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VOLUME XVIII. FRANKLIN, PARISH OF ST. MARY, (ATTAKAPAS,) LOUISIANA..... SEPTEMBER 29, S53. NUMBER 38.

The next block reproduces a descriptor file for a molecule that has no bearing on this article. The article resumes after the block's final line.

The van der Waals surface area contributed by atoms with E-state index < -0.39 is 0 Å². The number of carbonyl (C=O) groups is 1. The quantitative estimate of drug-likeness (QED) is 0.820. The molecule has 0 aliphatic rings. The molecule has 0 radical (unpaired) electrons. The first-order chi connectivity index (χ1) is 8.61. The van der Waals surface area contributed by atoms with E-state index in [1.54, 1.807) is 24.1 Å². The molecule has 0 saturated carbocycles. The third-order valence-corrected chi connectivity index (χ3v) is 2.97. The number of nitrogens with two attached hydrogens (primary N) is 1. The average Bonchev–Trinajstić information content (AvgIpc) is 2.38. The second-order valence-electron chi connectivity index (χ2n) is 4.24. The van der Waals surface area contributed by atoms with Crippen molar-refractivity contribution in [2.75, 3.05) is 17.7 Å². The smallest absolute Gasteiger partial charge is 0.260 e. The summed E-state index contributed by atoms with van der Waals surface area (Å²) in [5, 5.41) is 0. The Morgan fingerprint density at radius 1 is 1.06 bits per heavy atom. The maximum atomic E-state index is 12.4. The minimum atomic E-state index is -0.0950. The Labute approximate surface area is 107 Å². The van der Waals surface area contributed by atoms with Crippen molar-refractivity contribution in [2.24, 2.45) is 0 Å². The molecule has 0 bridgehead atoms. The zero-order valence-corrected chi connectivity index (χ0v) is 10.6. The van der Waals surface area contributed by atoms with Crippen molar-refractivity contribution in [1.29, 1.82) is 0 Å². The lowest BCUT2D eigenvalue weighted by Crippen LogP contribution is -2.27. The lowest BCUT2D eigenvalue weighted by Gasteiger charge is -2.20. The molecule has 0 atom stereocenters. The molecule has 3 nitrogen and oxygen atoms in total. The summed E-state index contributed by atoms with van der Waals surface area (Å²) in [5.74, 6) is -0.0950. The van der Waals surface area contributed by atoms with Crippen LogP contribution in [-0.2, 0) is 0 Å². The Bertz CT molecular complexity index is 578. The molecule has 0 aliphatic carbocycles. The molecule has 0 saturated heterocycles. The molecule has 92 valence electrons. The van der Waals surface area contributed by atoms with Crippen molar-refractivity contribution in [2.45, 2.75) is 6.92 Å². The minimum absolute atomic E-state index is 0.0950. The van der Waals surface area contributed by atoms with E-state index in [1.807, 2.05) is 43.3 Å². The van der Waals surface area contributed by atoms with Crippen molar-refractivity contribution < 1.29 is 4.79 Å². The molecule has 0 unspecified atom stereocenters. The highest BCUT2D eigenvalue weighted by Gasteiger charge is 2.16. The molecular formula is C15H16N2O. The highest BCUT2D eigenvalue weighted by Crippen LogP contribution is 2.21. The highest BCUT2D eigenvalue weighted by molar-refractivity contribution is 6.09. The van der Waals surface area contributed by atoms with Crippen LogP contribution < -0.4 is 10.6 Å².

(From the New Orleans Bulletin.] Yellow Fever-Its Consequences, &c. (Costinsed.) The principle of commercial monop oly, embodied in the navigation act of 1660, became, by subsequent enact ments, so oppressive to the colonial com merce, that by the year 1750 it had mIined the trade between the colonies and the West Indies. The consequence was that the yellow fever ceased to ap pear in the ports of the former; and it did not occur iq Charleston after 1755, nor in New York or Philadelphia after 1762, so long as the navigation laws were in force, which were only inter rupted by the war of the revolution, which, of course, likewise prevented this trade. No sooner was peace es tablished, than our commerce with the West ltadies revived, and in 1791 ,the yellow fever appeared in New York; in 1793 in New York, Philadelphia, and Charleston, and all these three cities were again subject to almost annual epidemics of this disease. Thus the thirty years, or more, of suspended commerce with the West Indies passed without the occurrence of a case of yellow fever in New York, Philadelphia or Charleston; whereas during the time their West India trade flourished, they were constantly ex eeriencing such visitations. After the revolution the trade of these cities with the West Indies continued prosperous aud uninterrupted till 1807, when the embargo was laid. During this period of prosperity New York had been visited by yellow fever nine times, Philadelphia seven times, anti Charles ton ten times. The several measures of embargo and of non-intercourse continued until the opening of the war with Great Britain, which lasted until 1815. Here we have a period of eight years, during which the trade of these cities with the West Indies was entirely prostrated ; but they were also entirely exempt from visita tions of yellow fever. On the establishment of commerce, by the peace of 1815, our trade with the West Indies and other intertropical ports had its nsual effect of introducing yellow fever in most of our principal ieaports. In the year 1817 it was in troduced into Charleston. Baltimore and Philadelphia, and in 1819 into New York. After this time New York and Philadelphia were regularly subject to epidemics of yellow fever until 1822. The particulars of the epidemic of that year, which prevailed at New York (poblished at length by Dr. Townsend.) are worthy of special notice. During the summer there arrived at port 71 vessels from the West Indies, having in all 56 cases of yellow fever on board at the time of their arrival at quaran tine. Besides these, there was the United States brig Enterprise, and other infected vessels from New Orleans and Pensacola. Between the 1st and 9th of Jely. 24 large lighter loads of freight were landed at the wharf, at the foot of Rector street, from four Havana vessels, atl of which had cases of vellow fever on board. On the 10th of July the dis ease appeared simultaneonsly in the two houses which face each corner, forming the two corners in which Rec tor street terminates at the wharf. These two houses were about fifty feet from where the lighters discharged. -In one a grocery was kept. and the trnk, eamed Thomas, was the first re sident attacked. In the other corner -was the establishment of a cooper, named Reder, who had been engaged in repairing the barrels, boxes, etc., which contained the landed freight. -lis two little daughters-one eleven, eod the other nine years old-had been much with him during his work on the boxes, etc, at the wharf, and all three were taken sick on the same day. On the 16th, Thomas died with the black vomit. On the 15th, the youngest girl died with the black vomit. On the same day John Reder, brother to the girls, was taken sick, and died on the 27th with black vomit. On the 20th, a little girl, daughter of Mr. Rose, who played 'ith the Reder girls, sickened, and in a few days died with the black vomit. a'O the 24th and 25th, four new cases oeneared in the same house with the last. In this way the disease was traced from family to family, as the result of eemmunication, until the epidemic be seme general. Daring the year 1822, New York -std Philadelphia, respectively, estab Eished new quarantine regulations, tinah 1aore rtigd than these which had pseviesly existed. Since that time .enlow fever has been totally unknown an thee cities. It has, however, been -.-mnsut lbroght to their quarantine ati. ha kssemomtimes spread in their .gqar n. establishments, aud it is on Sb th.agreatest strictness that it has -en psevested from reaching these •oites. Baltimore, that had, previously A 1822, been frequently the victim of f.lejw fever epidemics, also adopted atrmantina re slations that year. I nssets wart it has experienced s.ay tsh visittii. since. Charleston -weuer, ttgleotead until within the Jst few-years, totake efficient means -a prevent the introdnotion of yellow -vens, sd in asequenoe the disease Joes suiad these on nine or tea oena skis bdtwens the years 1828 and 183. ý>, Thlo. zepidmiae of yellow fewer :bLt wewrauianrsed in New Orleans was tiW -a:= kIt was traced to the veael eisr L " St In 1799, it again ua under eiroomstanees wert6sse egeeded as " proof of its - ~Of L .of this otly, prior to the . senai isimne ia 1803, was very d iS abbeis thiewe rasy cribe s rie eaemption from . .I esa or While between the year 1799 and 1803 New Orleans was entirely free from such visitation, Charleston had been so visited three times, and Phila delphia and New York, each twice. The commerce of New Orleans with the West Indies being chiefly with the Spanish Islands, was only interfered with by the embargo from 1807 to 1809, and by the war, from 1812 to 1815. During these three years of trade with these islands, viz: from the spring of 1809 to 1812, New Orleans experienced two epidemics, one in 1809 and the other in 1811; while the commercial cities North, whose trade with the West Indies was entirely in terrupted, had no yellow fever at all. Yellow fever did not appear in New Orleans during those years that the em bargo operated against her commerce, nor during the war. But no sooner was peace declared thean she became the centre of an active commerce, es pecially with the West Indies; and with the revival of commerce yellow fever again made its appearance in her midst. In the year 1817, yellow fever was introduced here from Havana by the British cutter Phaenix, which arrived here on the 18th June, with some of her crew sick. It became epidemic in July, and was deplorably fatal. In consequence of the positive proofs of the imporation of the disease on this occasion, the Legislature of the suc ceeding winter passed an imperfect quarantine law, which was repealed, however, the succeeding session, with. out any good reason. This year is rendered doubly memo rable as the one in which steamboats were first introduced on the river, and in which yellow fever made its first appearance in our river towns. Previ ously to this time, the commerce be tween this city and the towns watered by the Mississippi was in flatboats, down the river, and in keel-boats and barges up stream. A barge would be 30 days from New Orleans to Natchez. The means of communication were thus too limited and slow to transmit infection; and hence the immunity which these towns had hitherto en joyed from yellow fever. After the disease of this year had existed in the city for some time, the steamboat Washington left here, and arrived early in September at Natchez. with persons on board ill of yellow fe ver, some of whom were landed. Se veral young men of Natchez, who went on board the steamer, contracted the disease and died of it. The disease spread rapidly, and with destructive malignity. All who could, fled. The number of deaths there by this epi demic was 134. The disease was this year communi cated to people at Whilzel's Landing, 20 miles below Natchez, by a steam boat from New Orleans. In June, 1819, several vessels, with crews sick with yellow fever, entered this port from Havana and Martinique, and about the 1st of July, cases appear ed among the shipping. The disease became epidemic before the middle of August; its malignity defied skill and attention, and before its close multi tudes perished. By this time the arrival at Natchez of steamboats from New Orleans be came so common that the origin of the fever at Natchez in 1819 was not traced to any particular one. It began on the 4th of September, and continued to prevail until 200 persons had fallen vic tims to its fury. About the 20th of July, 1820, it be coming known that cases of fever had appeared in thiscity, Dr. Davidson was desired by the Mayor to examine into the matter. The doctor reported the arrival of two vessels, one from Havana on the 17th of June, and the other from Matanzas on the 16tH of July. The vessel from Havana had lost two men on her passage, and the one from Matanzas two more, and having others on board sick with yellow fever. The disease became epidemic in the city between the first and middle of August. On the 22d of Novmtuber, of this year, Gov. Villere, in his vkledictory address to the Legislature, strongly recommend ed the establishment of a quarantine against yellow fever. The same poli cy was urged upon the State Legisla ture by Gov. Robertson in his inaugu ral message, delivered on the succeed ing 18th of December. Accordingly in the February following the Legisla ture passed a code of quarantine regu. lations, "for the protection of Louisiana !against the importation of yellow fever and other infections diseases. As the operation of this quarantine has been the subject of much misconception- quoted as it is every day as an all4uffi cient argument against the efficiency of each institutions-it is time that the public should be correctly informed on the subject The believers in the " local origin" of yellow fever declare that they have no faith.in the efficacy of quarantine regulations, here or elsewhere-that the trial of a quasantine which was for merly established here demoustated the utter inefficiency of such institu tions. It is true that the code of quar antine regulations passed by the Le gislature of this State in 1821 did not result satidnctorily. The epidemics of 1822, 1823 and 1824, oeeurred while this quarsatine was in operation. But thls so far from furnishing the believers in the mlegal origin" doctrine with new facts in suptn of their theories, had -esalts of a .re directly the reverse. For althogh these quarantine regula ios were ersmeouly framed sad fee S rminted they esabledus more Stanat aueii od be .eorssipt.'eir eai ,toacean e iefia t rh eign" so;rib ' H.r. is aoef fit- if tire f Wtft r siport of this statement, which we find in a more extended form in Dr. Carpenter's work already referred to: About the middle of August, 1822, yellow fever from Havana was com municated to Pensacola. From this place, it was introduced into New Or leans about the 21st of August, by two sloops, the Ann and the Eliza, both crowded with passengers, who were flying from the fever. Some of these passengers were sick when they em barked, others sickened and died on the passage, and nearly all the remainder after having landed in this city, died of the disease. These vessels reached the city by way of the Lakes and the Bay ou St. John, and consequently eluded the quarantine officers, none of whom were stationed in that direction. The first cases that occurred here among our citizens, in the year 1822, were traced to infection from the pass engers above mentioned. The year following, 1823, fever made its appearance in the city early in Ju ly. We are without any information as to the manner in which the conta gion of this year was introduced. From its first appearance among the shipping, however, we are left to infer that it was introduced by a breach of the quaran tine regulations. Dr. Forsythe, the quarantine officer, had previously re ported to the Board of Health of New Orleans, "that with the means placed at his disposal, it was not practicable in all cases to prevent passengers and seamen from leaving their vessels and getting to the city." He concluded by declaring that vessels were "permitted to go into port without the necessary precautions being taken,'" leaving it with "the board to decide what influ ence vessels thus entering may have had in producing or aggravating the malignant epidemic which afflicted the city." In 1824, the schooner Emigrant arri. ved from Havana and was brought to the quarantine station about the 20th of July of that year, by the towboat Ba lize. This vessel was brought up along side the Balize, from the mouth of the river, to within six or seven miles of the quarantine station, when she was dtropped astern, and towed up in this manner the remainder of the way. It appears that the other towboats were likewise in the habit of thus towing up alongside vessels from ports infected with yellow fever. The health officer, on boarding the Emigrant, found one of her passengers dying with yellow fe ver, and another that had been danger ously sick of the same malady. By the affidavits subsequently taken it ap pears that during the passage up the river of the towboat Balize and the schooner Emigrant, there was no re straint upon the intercourse between the two vessels; that a number of the hands of the towboat went on board of the schooner ; that they there saw the two men above referred to, who were laboring under the effects of the fever and that three of these hands were af terwards taken with the fever, and brought to the city. The captain and mate of the Emigrant also took the fe ver and died. Soon after, the towboat Post Boy, having had communication with a vessel from an infected port, bringing her up alongside from the Ba lize to the quarantine station, two of her hands were taken sick with the fever, and brought to the city. About the same time the towboat Enter prise brought up the schooner Dorothy. from Tampico, also alongside-the in tercourse between the vessels during the passage being unrestrained; anti. having left her tow at the quarantine station, proceeded to the city. The first cases of yellow fever that occurred this year in New Orleans were among the hands of the towboat Balize. When, as at present, we are left with out the shadow of protection against the introduction of disease from abroad when even the pretence at supervision of such introductions only tends to mis lead, and to lull us into a false security. it is difficult, if not impossible, upon the sudden appearance among us of im ported contagion, to furnish the public with incontestable proofs of its importa tion. But give us even the mockery of protection which was furnished by the quarantine regulations of 1821, and the fact that yellow fever is of foreign ori gin is no longer a matter of doubt or contestation. If these regulations ef fected no other service, they at least en abled as to trace the epidemics of 1822 and 1824 to their respective sources. They enable us positively to prove, that the first cases of yellow fever which occurred in this city on each of these occasions were those above mentioned, and that thenceforward the disease spread rapidly among the inhabitants. So far from furnishing arguments against the utility of efficient quaran. tine regulations, we are, through the agency of the quarantine then existing, enabled positively to assert that the seeds of the epidemics of 182hand 1824 were communicated to this city-the first from Pensacola, by the sloops An. na and Eliza, and the second from Ha. vana, by the schooner Emigrant. We find that by a gross breach of the quar antine, which rendered nugatory all its precautions, the disease was, in both these instances, smuggled past the sta tion, and passed up to the city. We are sustained in the declaration, that had the quarantine of 1821 been organized npon correct principles, and had its te gulatious been rigoroasly enforced aginst the towboats and all other ves sels violating its `requirements, the epi demiso of 1822, '23 and '24 would in all probabhli? have nsever occurred. Let us hear no more, then, of the erperiment ,of aqnarantine having been tried at isfw Orlean, and of its having proved a foI:tre. Of the epidemics of 1822, 1823, and 1824 in this city, only that of 1823 was communicated to Natchez so as to pro duce an epidemic: yet Dr. Monette was well convinced that during the year 1820, 1821, and 1822, and espe cially in 1823, there were several deaths from this disease in Natchez, which were traced to merchandize re ceived there from New Orleans, and to persons who visited the city on busi ness, and were attacked on their re turn. The epidemic of 1823 in Natchez was considered the most terrific that ever visited that city, or any other one of its population. It commenced late iin the month of August, and was in troduced by steamboats from New Or leans. The first cases occurred be Iween the 12th and 20th of August. It continued to rage with great mortality until checked by frost near the 1st of November. About 320 died of the dis ease. As soon as the fever became epi demic at Natchez, all who could left the city. A number of these took up their quarters at a place called Coon ville, and there erected sheds and huts for temporary residence. In a few days the fever appeared among them, and before the lapse of a month two-thirds of the whole number there had been sick, and one-third had died of the dis ease. In 1825 .he fever appeared here again. The epidemic of this yearat Natchez began under the hill, among clerks of a commission house and others near the steamboat landing. Cases began to multiply about the 20th of A ugust. The disease having at length beeni communicated to the upper town, the citizens generally fled. The number of deaths was about 150. The first cases were traced to intercourse with the steamboat landing. This year the disease was transmit ted to Washington. a village six miles east of Natche;: which, upon the fe ver breaking out in Natchez. became crowded with citizens of that place. About 60 died of the disease at Wash ington, a place described by Dr. Meon ette as remarkable for the absence of everything like city filth, marsh mi asm, etc. In the summer of 1829, many Span iards, flyjne Irom Mexico, arrived in this city. Yellow fever beginning to deve!ope itself at the time, they fled to Baton Rouge: but having been ex posed to the infection here, the fever broke out among them there. Many of these fugitives, and a numberof the residents of Baton Rouge, died of the epidemic of that year. The epidemic was communicated in the usual way and at the usual time to Natchez that year. The disease did not spread, however. It is described as the mildest epidemic of yellow fever ever experienced there. During the time between 1829 and 1837, but two epidemics of yellow fe ver are recorded as having occurred in New Orleans-those of 1831 and 1833. They appear to have been in their ca reer. The first cases ot the memoraole epidemic of 1837 occurred on board of vessels in port from the West Indies. It was characterized by great maligni ty, and the mortality was great. The epidemic of this year was cornm municated to Baton Rouge, Plaque. mine, Opelousas and Natchez, subse quently to its appearance here. The first cases at Natchez appeared about the 8th of 10th of September, and by the 15th of September it was considered epidemic. The disease con tinued to spread in that city until checked by a frost, which occurred on the 25th of November. The number of deaths from this epidemic was about 280. For several years previous to 1837, the Natchez Hospital (the ap proaches to which are through the cen tre of the city) had been closed against the sick from steamboats, and during this time there had been no epidemic there. But a year before the Mississippi Legislature had made provisions for throwing open the hospital to the in digent sick. This law was in full ope ration when the fever of 1837 broke out at Natchez, and after the 1st of August scarcely a day passed without the reception at this hospital of one or more yellow fever patients from boats direct from New Orleans. The epidemic of 1839 was wide spread and terrible in its effects. It constitutes a memorable epoch in the history of this malady. Its rise and progress to the close of its fatal career were carefully observed and noted by Dr. Monette, in his ably written work. already referred to. As this is one of the few instances that have come to our knowledge where the subject of yellow fever-considered in connec tion with one of the most remarkable visitations of the disease that ever oc curred-attracted the close attention it deserves, and as the result is conclu sive in proving the transmissibility of the malady, we propose to notice this epidemic at some length. With this object, we avail ourselves of the lucid account.referred to, an abstract of which follows : Yellow fever has never prevailed epidemically, at the same time, in so many seaports and inland trading towns of the United States, as it did in the summer of 1839. Scarcely one of these seaports, having commercial in tercourse with the infected ports of 'the West Indies, or of Mexico, escaped.the fever; and -almost every inland town, basing direct and unrestricted com merce with these seaports after they became infected, became infected also. The first appearance of the disease was ivariably in the seaports; and the first cases were as invariably among the shipping, especially those from in fected West India or Mexican ports. In every instance the disease existed for weeks among the shipping before it spread among the inhabitants. In no port of the United States was a case seen, until after it had been prevailing for weeks in the WVest India and Mexi can ports. The yellow fever began to rage in Havana, Vera Cruz. Matanzas St. Jago. and other West India and Mexican ports. early in May. It became epi demic before the 1st of June. It be ,tan to decline at Havana in the latter part of August, and at Vera Cruz about the middle of October. At Charleston, S. C., on the 7th of Jnne. three cases of fever were re ported to be on board of the brig Bur mah, just arrived from Havana. Two of these cases died the next day. On the 10th, other cases were reported on board of other vessels. On the 12th, the Briganza arrived from Havana with several yellow fever cases on board. On the 1st of July, other vessels with fever on board having arrived in the meantime, the sickness spread rapidly among the shipping. About the 10th of July, the disease began to extend among the people near the wharves, and in 10 days after it prevailed over the city. As soon as the fever became epidem ic in Charleston, all the inhabitants who could leave the city immediately fled, and for the most part to Augusta. where yellow fever had never existed before. During the latter part of July a few of these fugitives (lied of the fe ver at Augusta. On the 20th of August the disease had become epidemic there. For some 15 or 20 days before the appearance of the fever at Augusta, and for as long a period after it had ap peared epidemically at Charleston, the disease made its appearance at Savan nah. As vessels from the West Indies as well as fugitives from Charleston had arrived at Savannah before the fe ver broke out there, it is uncertain to which of those causes i? was ascriba ble. About this time an .infected vessel from Havana arrived in Portland, Me., after losing several of her crew on the voyage. Several deaths by yellow fe ver soon after occurred in that place in persons belonging there, who had been on board this vessel while at the Port land wharf. The disease made its appearance at Mobile this year among the shipping, simultaneously with the same disease here. In both places the first cases were among the shipping. It continued to spread until the 20th of October, when it began to abate. On the Ist of November the disease was considered extinct. Let us now note the rise and progress of the disease at New Orleans. Ves sels from Havana arrived almost daily during the season. About the last of June several cases of yellow fever were discovered among the shipping in port from the West Indies, particularly among those from Havana. Towards the close of July cases among the ship ping increased, and by the 1st of Au gust about 25 cases had been received in the Charity Hospital. By the 12th of August it was speading among the re sident population near the wharves. On the 15th of August it was admitted to be epidemic, and strangers were ad vised by the authorities to leave the city. The disease spread with great violence and rapidity over a large por tion of the city near the wharves. The early victims were laborers, draymen, clerks, merchants, and others whose business brought them on board or in the vicinity of the infected vessels. From this time until the close of the epidemic the Charity Hospital, that un erring chronometer of public health, was crowded with fever patients. The angel of death was manifest in every part of our devoted city. This summer was unusually hot, dry and calm. Up to the time when the fever began to increase, the population of the city, resident and transient, never was more healthy at any season of the year. The press only echoed public opinion in congratulating the city upon the prospects of a healthy season, and the '-absence of local causes of the lisease." Burby the 15th of August these prospects were blasted; and at he instance of the authorities, the un acelimated, to the number of some thousands, immediately left the city, and spread themselves over the coun try, and in the towns and villages with in 300 or 400 miles of New Orleans. The extension of the epidemic of 1839 from this city to those adjacent, and the owns in the interior, will now be noted : Pensacola.-The first case that ap peared at this place was at the Navy Yard. The subject was a gentleman who had just arrived from New Orleans, and who was sick at the house of Dr. - of the U. S. Navy. He died with black vomit on the 5th of September. The Doctor himself, and a negro man who had nursed the deceased, were simul taneously taken sick with fever a few days after his death. The next eases were other members of the Doctor's family, and several physicians and other persons, who attended on or visit ed the doctor while sick. The infec tion then spread through the yard; but owing to the precautions taken.by those commanding, in checking.communica tion between it and the town, the latter escaped. The Navy Yard is about eight miles from Pensacola. Donaldsonville.-This place con I-tiunued healthy until the 1st of Septem ber. If the meantime, ten or twelve cases offyellow fever had been intro dooed from New Orleans by the steam boats. About the middle of the month a number of persons belonging to that place, mostly those who had narsed and I attended to the sick from the city, con tracted the disease. Before frost ap peared 30 persons had died besides the first imported cases. Plaquemine.-This place was free from any disease until after several yellow fever patients had been landed by the boats from New Orleans. The disease was communicated to others who had not been exposed to any other Isource of infection. Twelve or fifteen ot the inhabitants of this place died of yellow fever. Baton Rouge.-There is a shoal bar opposite this town, which prevents steamboats from landing at such a low stage of the river as existed at this time. The people, too, refused to re ceive yellow fever patients into their town. The consequence was, that this place was one of the few in the neigh borhood of New Orleans swhich entirely escaped the epidemic of 1839. Port Hudson.-During the month of September, the yellow fever was intro duced among the merchants, clerks and laborers of this village, and about fifteen of them died. A number of peo ple from the country contracted the disease by coming into the town, several of whom died after their return home. Waterloo.-A number of the inhabit ants of this place. having imprudently visited New Orleans while the epi demie was raging, contracted the dis ease, and upon their return home were taken sick. Several others, who were not exposed to any other source of in fection, were also seized with the ma lady. The whole number of deaths at this place was about 15. Bayou Sara.-Soon after yellow fe ver became epidemic in New Orleans, an infected district was created near the steamboat landin_ at this place, its consequence of the introduction of per sons sick of the fever from steamboats beond up the river. The disease sub sequently spread among the resident population. It was also communicated to a number from the country, who had not been exposed to any other source of infection. About 20 persons died in this town and the vicinity. Fort Adams.-The yellow fever was introduced into this town in the same way that it was introduced into Bayou Sara. It assumed an epidemic form late in September, and about 20 deaths occurred before it was checked by the frost. NTatc/he.-This city was very healthy for thirty days preceding the introduc tion there of yellow fe.ver. During this period, the disease had been epidemic in New Orleans. Passengers and sear chandise continued to arrive in the meantime without restriction. At length, about the 22d of September, the disease took an epidsamical form and spread with great fury. A large pro portion of the inhabitants immediately tied to the surrounding country for pro tection; and by the 28th, the popula tion was reduced to 800 or 900 souls. Yet before the epidemic received a check, in the middle of November, 235 persons, including three practising phy sicians. hadt died. WashingWton, Miss.-When the yel low fever appeared in Natchez, a large number of its inhabitants fled to Wash ington. During the epidemic of 1825. this little town had suffered severely from an unrestricted intercourse with Natchez. at that time suffering under a visitation of fever. The town authori ties, recollecting this, took measures to protect their own citizens. They for bade the introduction from Natchez ei ther of yellow fever patients, or of beds, bedding, persons, merchandise, etc. By these and other prudent precautions they preserved themselves irom a visit ation of fever. Vidalia.-This very beautiful town, situated about a mile from Natchez, on the opposite side of the river, entirely escaped this year. It has never been visited by yellow fever, although Nat chez has frequently been decimated by the disease. Vidalia undoubtedly owes its exemption solely to the eircuum stance that it has no steamboat com munication with New Orleans. Vicksburg.--This city was never be fore this year visited by yellow fever. It continued, on this occasion, free from the disease, until after Natchez .ad be come so thoroughly infected and deso late, that the upward bound boats ceased to make landings there, and passed on to Vicksburg, as their fi-st principal landing above New Orleans. In the second week in October, the lower part of the city, at the foot of the bluff, began to be very sickly, and seve ral deaths occurred every day until the last of the month, when, for a part of toe time, there had been as many as seven deaths a day. The mortality ot the disease was greatly increased by the faculty at that place mistaking it for the congestive fever. It continued its ravages until checked by a frost, d!u ring which time about fifty persons fell victims to it. Grand Gulf.-This town had free in tercourse with all ascending boats which chose to latrd, and freely admit ted the sick. In consequence, about twenty deaths occurred from the dis ease, and it was increasing in extent and virulence just as it was arrested by frost. The appearance of these cases in Grand Gull was simultaneous with those in Vicksburg, and occurred only after boats ceased to land at Natchez. We will now briefly notice the dis ease as it prevailed in the towns on Red River, and on the bayous west of the Mississippi and south of Red River. xlzandria.-This place was very healthy for some time after the fever became epidemic in New Orleans. It was at that time the head ot navigation on Red River, and swarmed with emi-